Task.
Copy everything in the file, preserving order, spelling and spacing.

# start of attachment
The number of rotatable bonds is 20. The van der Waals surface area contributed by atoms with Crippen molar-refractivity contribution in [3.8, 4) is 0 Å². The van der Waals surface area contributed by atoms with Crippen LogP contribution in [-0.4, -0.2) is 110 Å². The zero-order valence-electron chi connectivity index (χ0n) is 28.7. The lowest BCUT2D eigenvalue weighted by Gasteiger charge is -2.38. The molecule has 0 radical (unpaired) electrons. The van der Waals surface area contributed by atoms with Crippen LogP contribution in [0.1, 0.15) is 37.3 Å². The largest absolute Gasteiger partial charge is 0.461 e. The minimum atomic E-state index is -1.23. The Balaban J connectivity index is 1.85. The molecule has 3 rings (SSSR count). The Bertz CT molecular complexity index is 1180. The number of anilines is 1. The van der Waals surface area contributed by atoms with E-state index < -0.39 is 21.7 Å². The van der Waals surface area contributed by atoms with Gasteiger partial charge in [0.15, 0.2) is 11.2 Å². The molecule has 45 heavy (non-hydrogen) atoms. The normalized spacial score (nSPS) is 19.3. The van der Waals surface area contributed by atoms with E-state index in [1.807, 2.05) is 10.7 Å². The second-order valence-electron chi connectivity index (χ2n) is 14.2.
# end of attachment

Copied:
The number of rotatable bonds is 20. The van der Waals surface area contributed by atoms with Crippen molar-refractivity contribution in [3.8, 4) is 0 Å². The van der Waals surface area contributed by atoms with Crippen LogP contribution in [-0.4, -0.2) is 110 Å². The zero-order valence-electron chi connectivity index (χ0n) is 28.7. The lowest BCUT2D eigenvalue weighted by Gasteiger charge is -2.38. The molecule has 0 radical (unpaired) electrons. The van der Waals surface area contributed by atoms with Crippen LogP contribution in [0.1, 0.15) is 37.3 Å². The largest absolute Gasteiger partial charge is 0.461 e. The minimum atomic E-state index is -1.23. The Balaban J connectivity index is 1.85. The molecule has 3 rings (SSSR count). The Bertz CT molecular complexity index is 1180. The number of anilines is 1. The van der Waals surface area contributed by atoms with E-state index < -0.39 is 21.7 Å². The van der Waals surface area contributed by atoms with Gasteiger partial charge in [0.15, 0.2) is 11.2 Å². The molecule has 45 heavy (non-hydrogen) atoms. The normalized spacial score (nSPS) is 19.3. The van der Waals surface area contributed by atoms with E-state index in [1.807, 2.05) is 10.7 Å². The second-order valence-electron chi connectivity index (χ2n) is 14.2.